Stockdale Nameplate Images of Research 2016.pdf

Bluff Mountain, Northeast Slopes. Historic Vegetation Change 1913-2008

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  • The Mountain Legacy Project, the largest repeat photography collection in the world, has more than 6,000 images repeated to date. Previously it was not possible to precisely measure how much and where this change had occurred using oblique angle photographs such as these.  I have developed a method to overlay a spatially referenced grid onto the images in order to classify the vegetation. Each red grid cell represents 1 hectare, and geographic coordinates are computed using software from the Swiss Institute of Forestry. Grid cells have been overlaid on the image, but not all grid cells are shown.  The two panels at the bottom show an overhead view in ArcGIS of the outputs of this analysis for a single image pair taken in the Crowsnest Pass. The output allows us to see how much has changed, and where the change has occurred. It is clear in the images and output that there is more forest and less grass in 2008 than there was in 1913. In my PhD research, I used  this procedure with 124 image pairs to document landscape change over an area 85km x 45km in the southern Alberta Rocky Mountains from 1913-2008. // Program of Study: PhD // Faculty/Department: Renewable Resources // Place of creation: Bluff Mountain, Crowsnest Pass, AB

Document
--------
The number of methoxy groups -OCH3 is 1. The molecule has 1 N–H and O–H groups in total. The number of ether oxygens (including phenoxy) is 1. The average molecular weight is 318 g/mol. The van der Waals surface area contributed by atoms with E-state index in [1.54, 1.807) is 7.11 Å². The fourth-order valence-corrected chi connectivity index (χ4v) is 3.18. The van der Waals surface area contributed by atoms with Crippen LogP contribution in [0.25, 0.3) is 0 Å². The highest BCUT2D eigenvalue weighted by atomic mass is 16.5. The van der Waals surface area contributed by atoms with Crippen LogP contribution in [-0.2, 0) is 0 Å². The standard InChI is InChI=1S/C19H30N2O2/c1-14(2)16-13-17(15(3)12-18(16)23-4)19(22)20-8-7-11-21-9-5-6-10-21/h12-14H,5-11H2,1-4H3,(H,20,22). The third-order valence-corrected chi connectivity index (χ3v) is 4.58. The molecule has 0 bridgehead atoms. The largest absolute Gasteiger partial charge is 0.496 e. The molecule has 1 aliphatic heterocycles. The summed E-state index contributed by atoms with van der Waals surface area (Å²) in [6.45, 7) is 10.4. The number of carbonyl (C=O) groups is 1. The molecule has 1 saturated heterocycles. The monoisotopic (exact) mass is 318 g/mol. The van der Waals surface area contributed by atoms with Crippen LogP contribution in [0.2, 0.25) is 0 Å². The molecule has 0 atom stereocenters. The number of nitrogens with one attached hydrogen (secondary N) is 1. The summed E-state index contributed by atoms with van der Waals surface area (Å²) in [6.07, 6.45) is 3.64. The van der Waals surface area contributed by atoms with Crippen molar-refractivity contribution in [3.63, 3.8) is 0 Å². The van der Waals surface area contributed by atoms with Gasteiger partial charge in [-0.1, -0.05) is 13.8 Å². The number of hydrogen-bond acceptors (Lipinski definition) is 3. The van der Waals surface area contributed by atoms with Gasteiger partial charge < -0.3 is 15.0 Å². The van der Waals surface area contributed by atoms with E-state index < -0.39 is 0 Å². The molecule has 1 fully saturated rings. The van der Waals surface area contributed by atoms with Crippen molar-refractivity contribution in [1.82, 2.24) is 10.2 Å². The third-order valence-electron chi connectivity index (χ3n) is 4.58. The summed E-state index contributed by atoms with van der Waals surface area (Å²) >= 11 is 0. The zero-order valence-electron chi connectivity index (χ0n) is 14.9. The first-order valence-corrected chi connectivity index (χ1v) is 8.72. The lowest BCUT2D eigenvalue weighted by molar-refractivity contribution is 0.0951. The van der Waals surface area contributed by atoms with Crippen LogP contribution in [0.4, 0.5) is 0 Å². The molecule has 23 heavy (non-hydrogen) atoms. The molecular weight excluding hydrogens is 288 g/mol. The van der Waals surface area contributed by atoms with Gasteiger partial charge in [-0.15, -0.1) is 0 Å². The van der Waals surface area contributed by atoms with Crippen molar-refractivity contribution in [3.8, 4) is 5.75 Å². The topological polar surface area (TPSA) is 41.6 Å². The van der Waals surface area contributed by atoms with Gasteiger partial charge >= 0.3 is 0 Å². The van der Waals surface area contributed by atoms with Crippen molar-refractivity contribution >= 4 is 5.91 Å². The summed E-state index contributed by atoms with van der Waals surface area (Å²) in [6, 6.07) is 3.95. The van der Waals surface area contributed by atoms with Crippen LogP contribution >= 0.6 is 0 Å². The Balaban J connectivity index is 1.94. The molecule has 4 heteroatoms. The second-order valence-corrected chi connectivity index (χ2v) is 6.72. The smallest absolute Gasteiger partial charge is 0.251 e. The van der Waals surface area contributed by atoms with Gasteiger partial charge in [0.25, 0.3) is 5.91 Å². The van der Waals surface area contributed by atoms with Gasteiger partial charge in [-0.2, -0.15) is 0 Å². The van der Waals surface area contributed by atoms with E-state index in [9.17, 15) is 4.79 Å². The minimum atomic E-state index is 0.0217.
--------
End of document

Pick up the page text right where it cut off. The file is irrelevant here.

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    Attribution 4.0 International